Choy Lee Fut was founded by three men, Choy, Lee, and Kwan. This system actually has both northern kicks and southern fist. But to distinguish them, there is Bak Sing and Hung Sing - Northern and Southern Choy Lee Fut. Northern emphasizes more on their kicks while southern emphasizes more on the fists. I will be mostly talking about Hung Sing Choy Lee Fut, which is what style I originally learned. Choy Lee Fut is a derivative of Hung Kuen or Hung Ga with northern elements, Our stances may be a little different. We believe in a circular motion of fists and kicks. Our punches are more like a iron ball and chain. You swing a chain and get hit by a iron ball. Our famous set or first set is Sup Ji Kuen - 10 Fist Form. We have three types of fists that are very famous as Choy Lee Fut, and they are Gwa, Sow, Tsop. This alone differiatiates Choy Lee Fut and Hung Kuen. Both of these systems are very famous in Canton and have a very long line of bad blood. In Chinese New Year - there is lion dance that we do which is to compete against Hung Kuen. Choy Lee Fut and Hung Kuen have had battles but are the most famous ma in Southern China.
Schools that teach Choy Lee Fut in LA are Buk Sam Kong, and Ng Fu Hang. Buk Sam Kong mainly teaches Hung Kuen but does know some sets of Choy Lee Fut. Ng Sifu, is the head founder of Choy Lee Fut in Hong Kong. He is based in Arcadia. He can tell you what schools are there in your area and what they are known for. I was taught under Howard Yee Lee who was taught by the late Lau Bun in San Fransisco.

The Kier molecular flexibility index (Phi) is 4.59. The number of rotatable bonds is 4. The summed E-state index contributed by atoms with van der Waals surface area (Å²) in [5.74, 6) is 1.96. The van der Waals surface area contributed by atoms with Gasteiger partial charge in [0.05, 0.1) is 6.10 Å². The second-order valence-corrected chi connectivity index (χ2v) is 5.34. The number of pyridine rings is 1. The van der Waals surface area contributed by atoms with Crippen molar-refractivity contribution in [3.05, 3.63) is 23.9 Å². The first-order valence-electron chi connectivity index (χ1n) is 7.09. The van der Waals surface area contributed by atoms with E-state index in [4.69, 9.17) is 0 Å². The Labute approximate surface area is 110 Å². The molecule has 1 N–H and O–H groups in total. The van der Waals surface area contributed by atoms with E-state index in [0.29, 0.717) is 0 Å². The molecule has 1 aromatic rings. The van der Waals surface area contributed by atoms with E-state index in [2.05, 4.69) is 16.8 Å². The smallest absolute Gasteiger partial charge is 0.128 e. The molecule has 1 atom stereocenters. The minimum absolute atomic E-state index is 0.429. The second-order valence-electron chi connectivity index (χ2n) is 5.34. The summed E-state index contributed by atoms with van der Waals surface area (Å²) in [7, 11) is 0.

I mean Chan Yuen Wo not Kwan.
correction: tiger and crane form. That's the one Huang Fei Hung invented.
Yea, my bad. I was up too early.
Ok, there's been a lot of myth and mistake here regarding CLF. CLF was founded in 1836 by Chan Heung in King Mui Village, Toisan County, Guandong province. Chan Heung intitially learned Nan Sil Lum Hung Men Kuen from his uncle Chan Yuen Woo from the age of 8. Chan learned rapidly, and in his early teens his uncle sent him to train with his Sihing, Li Yao San. Li Yao San was the founder of the Li Gar system, one of the 5 families of southern Shaolin. Over the course of 10 years Chan learned the entire Li Gar system. Li then sent him out to find Choy Fook, AKA the green grass monk. After eventually persuading Choy to take him on as a student, Chan learned northern shaolin and Lohan Qigong from him.
In 1836 Chan returned to King Mui and opened up his school, the Hung Sing school (from this point referred to as Chan Hung Sing lineage). One of Chan Heung's top students, Jeong Yim was sent to Futsan to run a Choy Li Fut school there. Jeong's system evolved, placing great emphasis on long arm power. This line is now referred to as Jeong Hung Sing. One of Jeong's descendents, Tam Sam, established a school in Kwongchow, but later moved to Hong Kong. Here he met and befriended the Northern Shaolin Master Ku Yeo Cheung (Wing Lam's Sigung). This led to an exchange of ideas and students which led to the development of the Bak Sing Lineage (also known as Bak Sing Fut Gar).
It would be innacurrate to say that CLF is reliant on expansive circular techniques. Indeed, as has already been mentioned, a stabbing, linear leopard fist punch is a hallmark of the style. It does express full extension more than Hung Gar, and the footwork is more agile and dynamic, but the two are clearly related. Close range techniques are emphasised just as much as the long (if not more) and sticky hands is a fundamental part of training.